I usually cut sugar when baking by 1/3rd to 1/2 with no noticable effect on the product with regards to taste or texture. As we cook almost everything from scratch very little sugar (or salt) gets added but we always need to read labels on canned or packet products to be sure.

We are now tackling our morning bowl of porridge which has more sugar on it than we want. Recently we have substituted the sugar for desiccated coconut plus 1 teaspoon of jam which is quite a bit less sweet so is taking some time to get used to! Although very slightly more calorific coconut does also have some benefits.

Negatives are hitting and killing a blackbird in the car:(

Also we were £17.50 over for our food and toiletries shopping for the month. Like I said, certainly as far as the shopping goes, nothing too drastic as we have been stocking up on things that need doing every now and then such as toilet rolls, kitchen rolls and the odd thing for Christmas.

Ah well, must do better next month. Don't forget if you are a UK resident, that British Summer Time ends at 2am on Sunday 25th October when clocks go back 1 hour!

Have a lovely weekend everyone.

Thursday 22 October 2015

Pickling Onions

I have to admit to not using a recipe when making these but there are loads of recipes around although it is amazing how much sugar goes into them - say what! Read all the way through this before starting just in case I have some instructions out of order.

A couple of things we have discovered over the years are these:

Prepare onions and spice vinegar (if needed) the day before:

Onions: -When preparing the onions the day before, there are two lines of thinking regarding peeling. 1) Pour boiling water over them, leave to go cold then peel. 2) Cover them with just warm water (so as not to chill your hands too much), peel under the water if able to, leaving them in until they are all peeled.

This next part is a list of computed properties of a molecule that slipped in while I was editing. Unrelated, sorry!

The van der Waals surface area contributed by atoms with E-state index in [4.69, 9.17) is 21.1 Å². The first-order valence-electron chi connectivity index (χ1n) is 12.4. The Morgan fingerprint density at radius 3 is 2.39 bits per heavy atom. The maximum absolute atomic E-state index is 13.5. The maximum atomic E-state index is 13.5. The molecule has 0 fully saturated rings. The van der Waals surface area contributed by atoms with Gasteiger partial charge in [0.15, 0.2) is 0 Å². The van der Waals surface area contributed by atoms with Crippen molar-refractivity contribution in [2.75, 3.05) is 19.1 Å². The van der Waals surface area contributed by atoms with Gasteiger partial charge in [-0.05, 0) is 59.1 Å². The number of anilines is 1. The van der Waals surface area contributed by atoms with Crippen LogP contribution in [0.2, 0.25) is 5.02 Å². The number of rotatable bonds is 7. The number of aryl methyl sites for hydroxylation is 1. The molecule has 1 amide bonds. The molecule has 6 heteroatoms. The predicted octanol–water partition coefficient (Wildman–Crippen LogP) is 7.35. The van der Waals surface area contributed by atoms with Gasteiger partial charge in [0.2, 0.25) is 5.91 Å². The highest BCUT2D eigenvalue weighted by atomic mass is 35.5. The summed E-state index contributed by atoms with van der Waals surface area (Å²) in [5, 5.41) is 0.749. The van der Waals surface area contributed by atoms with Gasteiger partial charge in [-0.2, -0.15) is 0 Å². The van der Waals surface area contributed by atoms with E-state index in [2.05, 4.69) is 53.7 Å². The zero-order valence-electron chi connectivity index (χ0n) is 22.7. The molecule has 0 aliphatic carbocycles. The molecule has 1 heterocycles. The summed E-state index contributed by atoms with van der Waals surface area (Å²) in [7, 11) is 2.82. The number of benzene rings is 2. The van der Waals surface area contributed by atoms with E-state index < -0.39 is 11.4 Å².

Once done, dig out the peeled ones and place them into a bowl, adding 1 tablespoon salt or (1/2oz) per layer. Toss them at the end then cover with a double layer of cling film overnight to try and stop your kitchen smelling too badly:)

In the morning, rinse well and dry with a paper towel. They must be dry before pickling. Pack the onions into your clean jar, packing as tightly as possible.  Top up to barely below the brim, with ready spiced vinegar*, poking out any air bubbles.

Vinegar: -  Most recipes call for ready spiced malt vinegar* but over the years I have used all kinds of vinegar, spiced and un-spiced! This year I managed to get hold of some gallon containers of non-brewed condiment for my laundry and used that. It is what is in most chip shop onions!

How much vinegar, well again recipes vary but roughly 1 pint of vinegar per 1lb of onions. Again, we do it by eye. Spices can be your own choice if you can only get hold of un-spiced vinegar.

This year, we added 1 tsp of whole black peppercorns, 1 fresh bay leaf and 1/2 tsp yellow mustard seeds to each jar before filling them with onions. Some years we add a small dried chilli to each jar.